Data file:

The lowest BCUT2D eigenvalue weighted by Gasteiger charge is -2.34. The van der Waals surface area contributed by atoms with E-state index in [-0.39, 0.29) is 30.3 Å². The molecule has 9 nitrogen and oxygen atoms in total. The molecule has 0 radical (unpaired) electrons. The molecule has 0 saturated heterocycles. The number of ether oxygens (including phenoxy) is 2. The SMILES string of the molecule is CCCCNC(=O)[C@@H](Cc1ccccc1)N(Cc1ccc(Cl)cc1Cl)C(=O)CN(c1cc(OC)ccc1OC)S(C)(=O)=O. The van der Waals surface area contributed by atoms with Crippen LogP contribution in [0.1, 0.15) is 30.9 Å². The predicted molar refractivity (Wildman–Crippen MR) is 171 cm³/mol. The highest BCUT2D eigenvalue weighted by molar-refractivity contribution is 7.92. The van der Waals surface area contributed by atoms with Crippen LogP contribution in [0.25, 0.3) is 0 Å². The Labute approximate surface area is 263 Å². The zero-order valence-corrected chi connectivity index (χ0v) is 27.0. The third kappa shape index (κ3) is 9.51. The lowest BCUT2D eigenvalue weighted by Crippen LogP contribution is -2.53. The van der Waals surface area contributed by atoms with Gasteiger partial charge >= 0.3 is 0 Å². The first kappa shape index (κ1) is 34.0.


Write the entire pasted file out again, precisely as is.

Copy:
The lowest BCUT2D eigenvalue weighted by Gasteiger charge is -2.34. The van der Waals surface area contributed by atoms with E-state index in [-0.39, 0.29) is 30.3 Å². The molecule has 9 nitrogen and oxygen atoms in total. The molecule has 0 radical (unpaired) electrons. The molecule has 0 saturated heterocycles. The number of ether oxygens (including phenoxy) is 2. The SMILES string of the molecule is CCCCNC(=O)[C@@H](Cc1ccccc1)N(Cc1ccc(Cl)cc1Cl)C(=O)CN(c1cc(OC)ccc1OC)S(C)(=O)=O. The van der Waals surface area contributed by atoms with Crippen LogP contribution in [0.1, 0.15) is 30.9 Å². The predicted molar refractivity (Wildman–Crippen MR) is 171 cm³/mol. The highest BCUT2D eigenvalue weighted by molar-refractivity contribution is 7.92. The van der Waals surface area contributed by atoms with Crippen LogP contribution in [0.25, 0.3) is 0 Å². The Labute approximate surface area is 263 Å². The zero-order valence-corrected chi connectivity index (χ0v) is 27.0. The third kappa shape index (κ3) is 9.51. The lowest BCUT2D eigenvalue weighted by Crippen LogP contribution is -2.53. The van der Waals surface area contributed by atoms with Gasteiger partial charge >= 0.3 is 0 Å². The first kappa shape index (κ1) is 34.0.